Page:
Rumeysa Kiger

Extramücadele's Take On Hell at İstanbul's Non Gallery – 2014

Extramücadele (Extrastruggle) aka Memed Erdener is a versatile artist who is known for his pop art-influenced works that have direct references to the political atmosphere and history of the Turkish Republic.

He has a particular style and humor in approaching everyday politics in his drawings that make the audience recognize his work even from a distance.

In his current exhibition at Galeri Non in İstanbul, Erdener takes this particular style a few steps further and manages to create his own universe of signs.

Previously employing more direct and raw metaphors related to Turkey's political and social agenda, Erdener seems to have become more refined in his use of tools and designs in his new collection, titled “There Is no God In the Sky Only Birds.” In this universe he has created, each and every work has a special artisanal touch and intellectual nature in which he combines Fuzuli with George Orwell and transforms old objects into new materials. Glass, wire, wood, old portraits, prescription glasses and of course his trademark acrylic on paper come together and connect with each other to create a universe where metaphors have become signs signifying politics, gender roles, dominant ideologies, religion and taboos that are very prominent today.

In this almost mythological universe, Erdener uses snakes, birds and chaotic motives as a repetitive metaphor to underline the uncanny political and psychological atmosphere that the show aims to capture. In three of his acrylic on paper works there is a refined reflection of Turkey's current social issues such as oppression and blaming religious piety for problems. Similarly in his sculptures where he uses old tableware, such as “What Matters is to Eat When You're Full,” in which he features spoons of various sizes, and “Head Fork,” in which old forks in various shapes prostrate themselves in front of a plastic fork, have immediate connotations with Turkey's recent corruption case. Having left a deep collective trauma on society, the corruption case is remembered for greed for power and money. In Erdener's works, there is a subtle yet strong reference to greed.

Another important and relatively new aspect of the show is Erdener's usage of old portrait photographs. The audience sees these black and white portraits either on the back of a plate or through various glasses, each with different effects. These old photos bring a human touch, a more visible subject or sometimes a face to the victim of this uncanny universe. With these faces, a feeling of nostalgia, loss and tragedy created by oppression is attached to the overall exhibition space. Works such as “We Always Watched” and “He Who Controls the Present Controls the Past” are unique examples of Erdener's skills in evoking almost tangible emotions from the audience. His quoting Orwell in such cases also points to the power of oppression in creating and re-creating history.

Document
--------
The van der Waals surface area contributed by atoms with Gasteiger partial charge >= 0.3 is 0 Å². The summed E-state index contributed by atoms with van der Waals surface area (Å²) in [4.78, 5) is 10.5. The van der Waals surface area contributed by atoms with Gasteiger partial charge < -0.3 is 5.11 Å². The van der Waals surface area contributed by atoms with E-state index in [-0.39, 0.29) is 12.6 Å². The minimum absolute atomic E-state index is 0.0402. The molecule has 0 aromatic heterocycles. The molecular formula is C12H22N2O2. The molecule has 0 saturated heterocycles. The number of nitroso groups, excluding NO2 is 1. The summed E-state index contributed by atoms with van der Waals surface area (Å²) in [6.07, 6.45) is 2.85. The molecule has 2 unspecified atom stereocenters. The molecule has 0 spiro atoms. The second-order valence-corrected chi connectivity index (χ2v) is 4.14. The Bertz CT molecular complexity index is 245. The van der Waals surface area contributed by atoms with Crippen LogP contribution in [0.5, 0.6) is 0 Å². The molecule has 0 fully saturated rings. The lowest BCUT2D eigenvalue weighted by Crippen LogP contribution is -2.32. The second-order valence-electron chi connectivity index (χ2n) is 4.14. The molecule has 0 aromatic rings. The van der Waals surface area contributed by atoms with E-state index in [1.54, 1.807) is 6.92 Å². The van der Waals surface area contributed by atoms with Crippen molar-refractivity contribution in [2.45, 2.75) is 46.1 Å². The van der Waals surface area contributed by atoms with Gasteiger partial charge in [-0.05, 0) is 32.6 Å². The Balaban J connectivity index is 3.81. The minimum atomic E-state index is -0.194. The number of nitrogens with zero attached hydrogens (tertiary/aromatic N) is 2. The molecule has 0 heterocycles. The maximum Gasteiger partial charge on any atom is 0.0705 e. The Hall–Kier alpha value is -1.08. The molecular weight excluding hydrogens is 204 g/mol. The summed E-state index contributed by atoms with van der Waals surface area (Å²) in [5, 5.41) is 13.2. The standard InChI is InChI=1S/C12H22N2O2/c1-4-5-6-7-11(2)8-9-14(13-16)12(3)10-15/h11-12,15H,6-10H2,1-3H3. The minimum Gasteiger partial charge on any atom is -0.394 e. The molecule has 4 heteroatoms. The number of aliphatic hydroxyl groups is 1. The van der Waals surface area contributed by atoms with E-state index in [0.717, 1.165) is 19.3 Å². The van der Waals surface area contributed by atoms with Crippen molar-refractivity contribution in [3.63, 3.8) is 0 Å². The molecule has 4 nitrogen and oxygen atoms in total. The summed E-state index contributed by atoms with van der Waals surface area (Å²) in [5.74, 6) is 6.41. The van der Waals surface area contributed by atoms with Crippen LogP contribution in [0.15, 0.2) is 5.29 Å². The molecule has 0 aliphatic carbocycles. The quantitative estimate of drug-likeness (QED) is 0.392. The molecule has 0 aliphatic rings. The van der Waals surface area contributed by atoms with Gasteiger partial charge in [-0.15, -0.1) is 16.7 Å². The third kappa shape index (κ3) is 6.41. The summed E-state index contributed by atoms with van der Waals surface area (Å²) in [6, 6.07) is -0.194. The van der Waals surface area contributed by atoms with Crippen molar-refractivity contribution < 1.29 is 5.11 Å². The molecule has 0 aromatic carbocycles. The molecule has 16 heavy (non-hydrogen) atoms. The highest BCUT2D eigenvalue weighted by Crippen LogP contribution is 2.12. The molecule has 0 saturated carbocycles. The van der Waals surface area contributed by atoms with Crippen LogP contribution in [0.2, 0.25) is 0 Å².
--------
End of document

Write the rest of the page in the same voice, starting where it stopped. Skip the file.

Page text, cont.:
After passing through all these works created using many different materials -- from the classic paper and paint to gear wheels and wires -- the viewer is lastly invited to go out on a balcony in the exhibition space to see the final work in which they can view the outdoors through a combination of prescription glass lenses. The work is titled “Don't Look At Me, Look Through Me To The Beyond,” and it concludes the show perfectly by inviting the audience to look further. The work is accompanied by a quote from “The Invisible Cities” by Italo Calvino: “The inferno of the living is not something that will be; if there is one, it is what is already here, the inferno where we live every day, that we form by being together. There are two ways to escape suffering it. The first is easy for many: accept the inferno and become such a part of it that you can no longer see it. The second is risky and demands constant vigilance and apprehension: seek and learn to recognize who and what, in the midst of inferno, are not inferno, then make them endure, give them space.”

With this final quote, one can interpret that Extrastruggle's struggle is recognizing hell and giving its elements new shapes and images, rendering them in a way that they not only remain as they are but can now be seen with all their meanings and the evil they are hiding. That is why he has created a universe of signs and meanings for this hell and has welcomed the audience to it. The audience gradually interprets what's visible with the new meanings followed by each work. “There Is no God In the Sky Only Birds” is clear proof that Extrastruggle is able to create a set of meaningful metaphors that can turn the deep-rooted hysteria of our times into relatable artworks. One can find sentences that one feels deep inside but cannot verbalize in the form of artworks, which is also proof that Erdener's universe of signs is significant not only in a local framework but in a universal one.